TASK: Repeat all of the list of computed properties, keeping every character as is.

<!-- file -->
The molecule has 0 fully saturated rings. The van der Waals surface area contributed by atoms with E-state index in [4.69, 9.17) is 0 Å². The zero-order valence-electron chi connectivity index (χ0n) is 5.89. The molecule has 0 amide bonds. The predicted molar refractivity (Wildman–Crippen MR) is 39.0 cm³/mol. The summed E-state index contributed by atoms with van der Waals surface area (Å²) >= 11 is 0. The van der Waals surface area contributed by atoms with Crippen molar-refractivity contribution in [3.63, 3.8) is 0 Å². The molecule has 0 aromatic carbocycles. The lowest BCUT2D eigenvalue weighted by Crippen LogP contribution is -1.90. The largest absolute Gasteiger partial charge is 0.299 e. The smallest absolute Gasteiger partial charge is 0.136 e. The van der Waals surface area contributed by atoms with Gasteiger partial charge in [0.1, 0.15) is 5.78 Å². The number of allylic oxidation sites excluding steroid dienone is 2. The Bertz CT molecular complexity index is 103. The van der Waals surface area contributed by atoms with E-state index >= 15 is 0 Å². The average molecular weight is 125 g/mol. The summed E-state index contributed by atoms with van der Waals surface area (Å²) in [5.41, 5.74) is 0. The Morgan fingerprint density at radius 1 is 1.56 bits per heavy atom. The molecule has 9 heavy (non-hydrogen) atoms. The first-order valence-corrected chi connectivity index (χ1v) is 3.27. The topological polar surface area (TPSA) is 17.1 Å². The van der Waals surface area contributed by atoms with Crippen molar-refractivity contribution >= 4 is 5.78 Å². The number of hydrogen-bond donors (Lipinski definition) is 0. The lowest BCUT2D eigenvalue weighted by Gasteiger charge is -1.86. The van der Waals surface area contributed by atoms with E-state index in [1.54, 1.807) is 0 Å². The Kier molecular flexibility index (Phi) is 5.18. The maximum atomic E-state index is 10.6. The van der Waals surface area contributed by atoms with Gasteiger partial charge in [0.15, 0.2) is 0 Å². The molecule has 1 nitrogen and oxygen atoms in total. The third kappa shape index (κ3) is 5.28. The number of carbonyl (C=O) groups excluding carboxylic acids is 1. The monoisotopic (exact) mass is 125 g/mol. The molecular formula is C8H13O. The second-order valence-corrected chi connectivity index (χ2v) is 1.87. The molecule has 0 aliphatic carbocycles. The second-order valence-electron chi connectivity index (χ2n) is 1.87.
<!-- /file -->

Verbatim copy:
The molecule has 0 fully saturated rings. The van der Waals surface area contributed by atoms with E-state index in [4.69, 9.17) is 0 Å². The zero-order valence-electron chi connectivity index (χ0n) is 5.89. The molecule has 0 amide bonds. The predicted molar refractivity (Wildman–Crippen MR) is 39.0 cm³/mol. The summed E-state index contributed by atoms with van der Waals surface area (Å²) >= 11 is 0. The van der Waals surface area contributed by atoms with Crippen molar-refractivity contribution in [3.63, 3.8) is 0 Å². The molecule has 0 aromatic carbocycles. The lowest BCUT2D eigenvalue weighted by Crippen LogP contribution is -1.90. The largest absolute Gasteiger partial charge is 0.299 e. The smallest absolute Gasteiger partial charge is 0.136 e. The van der Waals surface area contributed by atoms with Gasteiger partial charge in [0.1, 0.15) is 5.78 Å². The number of allylic oxidation sites excluding steroid dienone is 2. The Bertz CT molecular complexity index is 103. The van der Waals surface area contributed by atoms with E-state index >= 15 is 0 Å². The average molecular weight is 125 g/mol. The summed E-state index contributed by atoms with van der Waals surface area (Å²) in [5.41, 5.74) is 0. The Morgan fingerprint density at radius 1 is 1.56 bits per heavy atom. The molecule has 9 heavy (non-hydrogen) atoms. The first-order valence-corrected chi connectivity index (χ1v) is 3.27. The topological polar surface area (TPSA) is 17.1 Å². The van der Waals surface area contributed by atoms with Crippen molar-refractivity contribution >= 4 is 5.78 Å². The number of hydrogen-bond donors (Lipinski definition) is 0. The lowest BCUT2D eigenvalue weighted by Gasteiger charge is -1.86. The van der Waals surface area contributed by atoms with E-state index in [1.54, 1.807) is 0 Å². The Kier molecular flexibility index (Phi) is 5.18. The maximum atomic E-state index is 10.6. The van der Waals surface area contributed by atoms with Gasteiger partial charge in [0.15, 0.2) is 0 Å². The molecule has 1 nitrogen and oxygen atoms in total. The third kappa shape index (κ3) is 5.28. The number of carbonyl (C=O) groups excluding carboxylic acids is 1. The monoisotopic (exact) mass is 125 g/mol. The molecular formula is C8H13O. The second-order valence-corrected chi connectivity index (χ2v) is 1.87. The molecule has 0 aliphatic carbocycles. The second-order valence-electron chi connectivity index (χ2n) is 1.87.